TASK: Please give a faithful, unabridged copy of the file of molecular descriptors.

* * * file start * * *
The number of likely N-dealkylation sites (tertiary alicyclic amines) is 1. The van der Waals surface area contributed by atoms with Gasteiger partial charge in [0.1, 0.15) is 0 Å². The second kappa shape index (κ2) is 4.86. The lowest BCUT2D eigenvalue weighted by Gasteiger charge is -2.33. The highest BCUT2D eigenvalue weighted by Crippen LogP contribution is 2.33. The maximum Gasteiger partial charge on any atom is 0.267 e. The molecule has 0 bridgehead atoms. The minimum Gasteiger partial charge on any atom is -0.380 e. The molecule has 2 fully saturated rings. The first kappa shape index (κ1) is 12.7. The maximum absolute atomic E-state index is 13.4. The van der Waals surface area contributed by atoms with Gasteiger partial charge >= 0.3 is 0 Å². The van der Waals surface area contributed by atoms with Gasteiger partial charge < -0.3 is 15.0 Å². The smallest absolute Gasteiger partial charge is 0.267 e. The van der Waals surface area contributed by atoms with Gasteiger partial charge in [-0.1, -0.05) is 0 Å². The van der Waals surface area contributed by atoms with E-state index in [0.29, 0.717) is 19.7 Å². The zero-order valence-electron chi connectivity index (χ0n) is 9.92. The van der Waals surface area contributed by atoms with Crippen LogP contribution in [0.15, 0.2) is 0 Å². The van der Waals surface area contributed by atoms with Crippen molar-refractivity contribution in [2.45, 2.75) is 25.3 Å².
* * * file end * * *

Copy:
The number of likely N-dealkylation sites (tertiary alicyclic amines) is 1. The van der Waals surface area contributed by atoms with Gasteiger partial charge in [0.1, 0.15) is 0 Å². The second kappa shape index (κ2) is 4.86. The lowest BCUT2D eigenvalue weighted by Gasteiger charge is -2.33. The highest BCUT2D eigenvalue weighted by Crippen LogP contribution is 2.33. The maximum Gasteiger partial charge on any atom is 0.267 e. The molecule has 0 bridgehead atoms. The minimum Gasteiger partial charge on any atom is -0.380 e. The molecule has 2 fully saturated rings. The first kappa shape index (κ1) is 12.7. The maximum absolute atomic E-state index is 13.4. The van der Waals surface area contributed by atoms with Gasteiger partial charge >= 0.3 is 0 Å². The van der Waals surface area contributed by atoms with Gasteiger partial charge < -0.3 is 15.0 Å². The smallest absolute Gasteiger partial charge is 0.267 e. The van der Waals surface area contributed by atoms with Gasteiger partial charge in [-0.1, -0.05) is 0 Å². The van der Waals surface area contributed by atoms with E-state index in [0.29, 0.717) is 19.7 Å². The zero-order valence-electron chi connectivity index (χ0n) is 9.92. The van der Waals surface area contributed by atoms with Crippen LogP contribution in [0.15, 0.2) is 0 Å². The van der Waals surface area contributed by atoms with Crippen molar-refractivity contribution in [2.45, 2.75) is 25.3 Å².